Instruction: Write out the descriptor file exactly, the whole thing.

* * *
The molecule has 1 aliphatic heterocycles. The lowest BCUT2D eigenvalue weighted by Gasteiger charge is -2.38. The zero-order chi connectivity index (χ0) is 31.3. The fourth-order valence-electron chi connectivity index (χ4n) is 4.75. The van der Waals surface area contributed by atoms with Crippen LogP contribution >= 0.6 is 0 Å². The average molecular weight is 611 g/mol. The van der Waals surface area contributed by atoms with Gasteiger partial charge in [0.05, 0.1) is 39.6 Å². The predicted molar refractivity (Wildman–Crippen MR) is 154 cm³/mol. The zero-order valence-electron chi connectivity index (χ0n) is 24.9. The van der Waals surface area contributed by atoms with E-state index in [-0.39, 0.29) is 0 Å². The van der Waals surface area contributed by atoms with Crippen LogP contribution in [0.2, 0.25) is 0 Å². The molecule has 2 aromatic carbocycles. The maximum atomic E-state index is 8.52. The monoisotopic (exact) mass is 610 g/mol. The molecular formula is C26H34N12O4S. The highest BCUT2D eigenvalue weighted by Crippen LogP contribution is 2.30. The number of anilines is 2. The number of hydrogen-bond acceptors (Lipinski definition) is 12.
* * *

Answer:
The molecule has 1 aliphatic heterocycles. The lowest BCUT2D eigenvalue weighted by Gasteiger charge is -2.38. The zero-order chi connectivity index (χ0) is 31.3. The fourth-order valence-electron chi connectivity index (χ4n) is 4.75. The van der Waals surface area contributed by atoms with Crippen LogP contribution >= 0.6 is 0 Å². The average molecular weight is 611 g/mol. The van der Waals surface area contributed by atoms with Gasteiger partial charge in [0.05, 0.1) is 39.6 Å². The predicted molar refractivity (Wildman–Crippen MR) is 154 cm³/mol. The zero-order valence-electron chi connectivity index (χ0n) is 24.9. The van der Waals surface area contributed by atoms with E-state index in [-0.39, 0.29) is 0 Å². The van der Waals surface area contributed by atoms with Crippen LogP contribution in [0.2, 0.25) is 0 Å². The molecule has 2 aromatic carbocycles. The maximum atomic E-state index is 8.52. The monoisotopic (exact) mass is 610 g/mol. The molecular formula is C26H34N12O4S. The highest BCUT2D eigenvalue weighted by Crippen LogP contribution is 2.30. The number of anilines is 2. The number of hydrogen-bond acceptors (Lipinski definition) is 12.